How Many Underinsured Or Uninsured Motorists In Alabama?
There are probably more than makes me satisfied; too many people don’t understand how important it is to have uninsured and underinsured motorist coverage, but there are people out there driving around with $25,000 worth of coverage, which is simply not enough in the event of injury. They don’t realize how expensive medical care is; how much it costs to go to the emergency room and get checked out if you have lingering issues, or how much it costs to have physical therapy or other types of treatment that may be needed to recover from a car wreck. What I can tell you is, while I don’t know the exact percentage of drivers in Alabama who have underinsured and uninsured motorist coverage, I know it’s not enough of them.
What Rights Do I Have When I’m in An Accident with An Uninsured or Underinsured Motorist?
Your rights are the same in terms of the claims that you make, whether or not they had insurance or had enough insurance; in other words, you’re claiming that that person was negligent or reckless under Alabama law and that you’re entitled to recover for any type of damage or injury that you may have due to that negligence or wantonness, so your rights are essentially to make a claim against your own insurance company if they are underinsured or uninsured, as long as you’ve paid for that coverage.
If you are in an accident with an uninsured or underinsured motorist, you have to be absolutely certain that your insurance company has been notified of the wreck, which means you’ve put them on notice, as we say in the legal world, and that the other party is uninsured and that you intend to seek an uninsured motorist claim. Keep in mind, uninsured motorist claims are only good for personal injury, so if a person is uninsured and they are negligent and you are injured, your insurance company will have to pay for your car. Underinsured and uninsured motorist coverage is automatically a part of your insurance policy unless you sign a form specifically rejecting the coverage, which means the default is that you have it.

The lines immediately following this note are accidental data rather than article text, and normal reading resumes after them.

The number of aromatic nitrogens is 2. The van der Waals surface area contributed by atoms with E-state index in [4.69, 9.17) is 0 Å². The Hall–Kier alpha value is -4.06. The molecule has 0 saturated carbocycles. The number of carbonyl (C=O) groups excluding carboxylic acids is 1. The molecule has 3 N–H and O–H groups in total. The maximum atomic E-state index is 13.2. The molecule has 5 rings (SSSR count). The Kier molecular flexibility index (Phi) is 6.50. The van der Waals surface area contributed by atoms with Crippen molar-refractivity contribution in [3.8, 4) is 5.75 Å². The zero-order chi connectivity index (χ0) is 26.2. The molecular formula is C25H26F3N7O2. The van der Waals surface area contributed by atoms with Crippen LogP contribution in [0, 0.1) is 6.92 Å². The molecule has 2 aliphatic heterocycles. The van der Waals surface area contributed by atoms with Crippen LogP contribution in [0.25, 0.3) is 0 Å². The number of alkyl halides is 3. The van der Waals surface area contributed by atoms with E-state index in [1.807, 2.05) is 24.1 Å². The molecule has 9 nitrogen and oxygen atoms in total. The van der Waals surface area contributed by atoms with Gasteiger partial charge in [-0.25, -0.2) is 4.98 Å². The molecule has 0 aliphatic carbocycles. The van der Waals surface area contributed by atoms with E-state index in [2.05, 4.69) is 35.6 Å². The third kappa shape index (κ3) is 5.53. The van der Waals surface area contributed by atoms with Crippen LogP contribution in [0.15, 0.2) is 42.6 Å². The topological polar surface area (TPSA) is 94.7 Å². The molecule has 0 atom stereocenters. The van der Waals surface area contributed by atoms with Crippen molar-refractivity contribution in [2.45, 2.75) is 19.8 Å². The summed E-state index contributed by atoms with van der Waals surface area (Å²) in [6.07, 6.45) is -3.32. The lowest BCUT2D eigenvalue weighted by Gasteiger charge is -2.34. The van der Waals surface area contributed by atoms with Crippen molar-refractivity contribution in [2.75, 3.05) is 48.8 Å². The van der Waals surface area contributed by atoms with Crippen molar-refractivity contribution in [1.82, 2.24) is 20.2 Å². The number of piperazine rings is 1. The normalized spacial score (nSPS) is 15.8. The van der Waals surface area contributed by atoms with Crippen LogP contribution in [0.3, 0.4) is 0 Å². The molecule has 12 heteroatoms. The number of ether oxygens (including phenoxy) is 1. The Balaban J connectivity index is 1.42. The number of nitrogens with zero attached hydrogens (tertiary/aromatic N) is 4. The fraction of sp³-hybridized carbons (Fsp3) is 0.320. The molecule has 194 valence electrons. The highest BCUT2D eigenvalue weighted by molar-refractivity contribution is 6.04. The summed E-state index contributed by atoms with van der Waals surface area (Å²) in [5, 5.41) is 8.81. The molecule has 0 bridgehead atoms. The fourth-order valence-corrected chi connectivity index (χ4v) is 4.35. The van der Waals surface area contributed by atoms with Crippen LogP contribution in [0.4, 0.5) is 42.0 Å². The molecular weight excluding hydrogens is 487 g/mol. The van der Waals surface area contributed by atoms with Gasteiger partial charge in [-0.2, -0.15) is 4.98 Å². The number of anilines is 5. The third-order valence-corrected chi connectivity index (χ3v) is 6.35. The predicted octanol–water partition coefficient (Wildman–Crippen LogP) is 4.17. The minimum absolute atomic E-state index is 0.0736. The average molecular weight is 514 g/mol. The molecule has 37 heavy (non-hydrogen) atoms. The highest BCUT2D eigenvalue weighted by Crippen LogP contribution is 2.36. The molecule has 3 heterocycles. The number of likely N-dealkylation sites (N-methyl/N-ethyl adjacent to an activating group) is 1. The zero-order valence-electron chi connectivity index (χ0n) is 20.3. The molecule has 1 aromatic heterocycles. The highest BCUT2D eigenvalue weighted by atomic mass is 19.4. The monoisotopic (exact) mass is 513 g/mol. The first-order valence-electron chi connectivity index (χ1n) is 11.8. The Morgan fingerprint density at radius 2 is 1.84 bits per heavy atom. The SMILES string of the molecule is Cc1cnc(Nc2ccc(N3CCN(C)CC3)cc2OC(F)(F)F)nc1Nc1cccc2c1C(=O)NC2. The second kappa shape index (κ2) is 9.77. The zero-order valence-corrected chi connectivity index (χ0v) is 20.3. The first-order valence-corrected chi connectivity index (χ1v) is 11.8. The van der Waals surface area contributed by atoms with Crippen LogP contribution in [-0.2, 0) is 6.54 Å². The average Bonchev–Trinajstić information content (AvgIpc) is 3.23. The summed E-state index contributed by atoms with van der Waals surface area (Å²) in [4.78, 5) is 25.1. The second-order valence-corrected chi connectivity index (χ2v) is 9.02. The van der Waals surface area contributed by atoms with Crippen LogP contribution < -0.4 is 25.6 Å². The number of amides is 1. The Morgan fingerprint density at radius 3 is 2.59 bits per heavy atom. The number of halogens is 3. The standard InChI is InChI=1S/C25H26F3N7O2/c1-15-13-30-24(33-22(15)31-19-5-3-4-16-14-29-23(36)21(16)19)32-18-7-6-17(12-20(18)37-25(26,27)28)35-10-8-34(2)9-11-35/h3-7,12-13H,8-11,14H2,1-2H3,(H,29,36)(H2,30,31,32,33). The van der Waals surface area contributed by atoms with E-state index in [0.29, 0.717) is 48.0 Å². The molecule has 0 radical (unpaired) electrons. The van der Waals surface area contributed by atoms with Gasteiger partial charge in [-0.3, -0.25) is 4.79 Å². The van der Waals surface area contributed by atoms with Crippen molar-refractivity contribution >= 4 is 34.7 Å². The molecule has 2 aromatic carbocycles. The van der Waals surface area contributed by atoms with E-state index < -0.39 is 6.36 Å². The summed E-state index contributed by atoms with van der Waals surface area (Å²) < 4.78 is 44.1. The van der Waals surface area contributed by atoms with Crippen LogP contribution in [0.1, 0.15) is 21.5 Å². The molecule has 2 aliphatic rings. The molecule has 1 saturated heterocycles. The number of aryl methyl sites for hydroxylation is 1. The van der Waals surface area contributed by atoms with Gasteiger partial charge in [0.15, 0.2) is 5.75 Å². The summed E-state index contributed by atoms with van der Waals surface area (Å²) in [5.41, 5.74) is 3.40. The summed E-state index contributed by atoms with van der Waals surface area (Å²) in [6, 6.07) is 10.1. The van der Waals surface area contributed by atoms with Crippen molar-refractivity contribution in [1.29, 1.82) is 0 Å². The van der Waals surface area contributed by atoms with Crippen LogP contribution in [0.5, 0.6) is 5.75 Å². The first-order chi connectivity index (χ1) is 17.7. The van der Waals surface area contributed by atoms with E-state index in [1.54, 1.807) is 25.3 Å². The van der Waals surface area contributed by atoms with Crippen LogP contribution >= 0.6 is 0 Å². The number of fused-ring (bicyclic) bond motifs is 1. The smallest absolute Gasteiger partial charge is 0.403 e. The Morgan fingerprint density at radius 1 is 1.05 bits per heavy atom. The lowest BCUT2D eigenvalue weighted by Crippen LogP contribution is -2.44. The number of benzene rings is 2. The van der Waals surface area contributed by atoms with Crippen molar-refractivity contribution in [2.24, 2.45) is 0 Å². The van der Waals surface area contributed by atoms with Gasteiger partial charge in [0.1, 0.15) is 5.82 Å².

What Would You Advise A Client Seeking to File Suit Against An Uninsured Person for Damages?
It absolutely depends upon whether or not the person has assets. It’s hard to say whether it’s worth it or not; it’s totally up to the person who was injured. In other words, you can take a judgment against someone with no insurance and all you’re doing is seeking them to sit down and write you a check; in some circumstances, you can try to take property, you can garnish their wages, you can do all sorts of things, the same as you can do with any other type of judgment, but since there is no insurance company to indemnify them, they have to pay out of pocket, more or less.
It’s hard to say whether it’s worth it or not until you know who you’re dealing with. Obviously, you can’t squeeze blood from a turnip, so it just depends on the circumstances.
What Are Some Misconceptions People Have About Uninsured Motorists?
The first common misconception is that everyone has insurance just because it’s required by law; sadly, that’s not the case, which is why underinsured and uninsured motorist coverage is so vital. Some other misconceptions about having a wreck with someone who is uninsured is that they will “make it right” or pay for your damages, but the reality is, I’ve seen very few circumstances in my career in which people actually did that. The misconceptions are that the world is a nicer place than it is, unfortunately, and I think people need to be protected by their own insurance coverage.
What Are the Typical Outcomes in Claims Involving Uninsured or Underinsured Motorists?
Obviously, the wreck still has to be someone else’s fault. Even if that person doesn’t have insurance, the wreck still has to be their fault in order for you to recover against uninsured motorist coverage. Another misconception comes when people think if they are in a wreck with an uninsured motorist, they automatically have a right to make a claim for uninsured motorist benefits, but the reality is, uninsured motorist benefits are still only paid if the other person is at fault because essentially the insurance company swoops in and steps into the shoes of the person who hit you. So, if that person wasn’t at fault for the wreck, they are not liable to pay the claim.
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